81-year-old Israeli, grandfather of 13, murdered by a Palestinian genocide bomber

Faces of the Victims has published the story of Pinhas Tokatli, 81, who was murdered by a Palestinian genocide bomber that blew herself up in Jerusalem on 1/27/2002. Two Israelis were killed and over 140 wounded, including many women and children.

Pinhas Tokatli, 81, grandfather of 13 murdered by a Palestinian genocide bomber
Pinhas Tokatli, born in the capital and a fifth generation Israeli, served in the Hagana, and worked in advertising. He died only a short distance from the spot on Jaffa Road where, in the 1940s, British soldiers beat him up, damaging his vision.

After retiring, he became interested in cycling and was one of the founders of the Jerusalem cycling club.

His son Gilad, 35, said his father went riding on his bicycle daily and had become an amateur painter. He had been coming home from a painting class via the downtown area, where he was going to buy some paints, when he was killed. Gilad described his father as a gentle man, who refused to grow old.

"My father hated the bus and used to walk or ride his bike," he said. The bicycle was left outside the family's home in the Kiryat Hayovel section, which is filled with dozens of Tokatli's paintings, many of his beloved Jerusalem.

Family members said Tokatli's grandchildren liked to paint with him. He is survived by his wife Hanna, two sons, two daughters, and 13 grandchildren.

May God bless his memory. I copy the full article below.





Pinhas Tokatli, 81
http://www.walk4israel.com/index.cfm?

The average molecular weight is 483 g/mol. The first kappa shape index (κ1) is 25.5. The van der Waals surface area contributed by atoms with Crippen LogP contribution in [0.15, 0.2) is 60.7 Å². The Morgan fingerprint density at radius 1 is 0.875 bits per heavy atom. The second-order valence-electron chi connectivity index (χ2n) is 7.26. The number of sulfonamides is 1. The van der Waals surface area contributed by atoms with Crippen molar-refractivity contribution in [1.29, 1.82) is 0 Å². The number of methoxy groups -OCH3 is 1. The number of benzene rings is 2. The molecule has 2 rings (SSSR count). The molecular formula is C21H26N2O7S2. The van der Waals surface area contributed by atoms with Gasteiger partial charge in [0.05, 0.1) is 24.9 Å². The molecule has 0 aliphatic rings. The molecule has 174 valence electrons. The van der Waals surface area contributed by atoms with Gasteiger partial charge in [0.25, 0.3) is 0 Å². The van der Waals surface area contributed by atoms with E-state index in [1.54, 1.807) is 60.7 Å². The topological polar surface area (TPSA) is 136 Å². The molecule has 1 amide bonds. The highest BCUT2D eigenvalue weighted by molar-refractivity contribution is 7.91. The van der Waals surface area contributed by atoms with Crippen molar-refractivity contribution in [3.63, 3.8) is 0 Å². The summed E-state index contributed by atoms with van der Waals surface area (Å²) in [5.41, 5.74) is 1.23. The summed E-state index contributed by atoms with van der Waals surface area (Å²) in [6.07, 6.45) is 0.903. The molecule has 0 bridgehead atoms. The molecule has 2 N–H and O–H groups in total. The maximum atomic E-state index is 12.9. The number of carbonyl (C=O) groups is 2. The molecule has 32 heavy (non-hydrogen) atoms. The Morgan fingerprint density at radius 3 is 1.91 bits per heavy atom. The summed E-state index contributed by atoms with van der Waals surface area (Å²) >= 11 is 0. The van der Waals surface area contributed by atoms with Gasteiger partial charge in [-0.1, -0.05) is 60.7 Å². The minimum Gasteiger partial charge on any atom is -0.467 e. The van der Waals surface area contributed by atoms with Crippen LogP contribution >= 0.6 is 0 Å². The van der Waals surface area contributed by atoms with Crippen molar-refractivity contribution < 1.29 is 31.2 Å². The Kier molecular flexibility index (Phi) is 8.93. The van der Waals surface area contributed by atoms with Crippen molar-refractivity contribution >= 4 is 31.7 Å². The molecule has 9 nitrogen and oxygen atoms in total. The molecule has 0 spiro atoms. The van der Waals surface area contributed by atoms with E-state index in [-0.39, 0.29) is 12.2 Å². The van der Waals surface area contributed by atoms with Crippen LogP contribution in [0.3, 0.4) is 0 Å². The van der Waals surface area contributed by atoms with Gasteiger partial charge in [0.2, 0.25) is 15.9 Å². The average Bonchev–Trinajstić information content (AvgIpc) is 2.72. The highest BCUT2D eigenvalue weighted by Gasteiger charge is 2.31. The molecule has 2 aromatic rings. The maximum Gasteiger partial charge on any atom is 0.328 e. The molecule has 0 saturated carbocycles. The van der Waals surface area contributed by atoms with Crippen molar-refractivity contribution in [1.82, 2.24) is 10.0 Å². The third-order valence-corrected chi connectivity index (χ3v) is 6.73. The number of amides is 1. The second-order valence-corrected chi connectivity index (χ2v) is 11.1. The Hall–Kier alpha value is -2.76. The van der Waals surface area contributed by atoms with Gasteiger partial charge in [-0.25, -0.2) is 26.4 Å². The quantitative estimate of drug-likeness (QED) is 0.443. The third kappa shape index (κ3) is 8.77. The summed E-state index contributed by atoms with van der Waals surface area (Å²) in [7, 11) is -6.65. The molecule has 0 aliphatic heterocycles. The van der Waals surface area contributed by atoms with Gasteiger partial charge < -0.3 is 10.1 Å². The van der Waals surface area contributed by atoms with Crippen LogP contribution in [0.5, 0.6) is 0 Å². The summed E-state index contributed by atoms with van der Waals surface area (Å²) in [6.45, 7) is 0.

fuseaction=victimInfo&memberID=277&start=1

January 27, 2002 - Pinhas Tokatli, 81, of Jerusalem was killed and about 150 people were wounded, several seriously, in a suicide bombing on Jaffa Road in the center of Jerusalem shortly before 12:30. The terrorist, who was killed in the explosion, was apparently a female student from Nablus.

Pinhas Tokatli, 81, killed in yesterday's Jerusalem suicide bombing, will be buried at 3 p.m. today at the Har Hamenuhot Cemetery.

Tokatli, born in the capital and a fifth generation Israeli, served in the Hagana, and worked in advertising. He died only a short distance from the spot on Jaffa Road where, in the 1940s, British soldiers beat him up, damaging his vision.

After retiring, he became interested in cycling and was one of the founders of the Jerusalem cycling club.

His son Gilad, 35, said his father went riding on his bicycle daily and had become an amateur painter. He had been coming home from a painting class via the downtown area, where he was going to buy some paints, when he was killed.

Police said Tokatli had been standing very close to the woman terrorist when she blew herself up.

Gilad described his father as a gentle man, who refused to grow old.

"My father hated the bus and used to walk or ride his bike," he said. The bicycle was left outside the family's home in the Kiryat Hayovel section, which is filled with dozens of Tokatli's paintings, many of his beloved Jerusalem.

Family members said Tokatli's grandchildren liked to paint with him.

He is survived by his wife Hanna, two sons, two daughters, and 13 grandchildren.

Posted by David Melle
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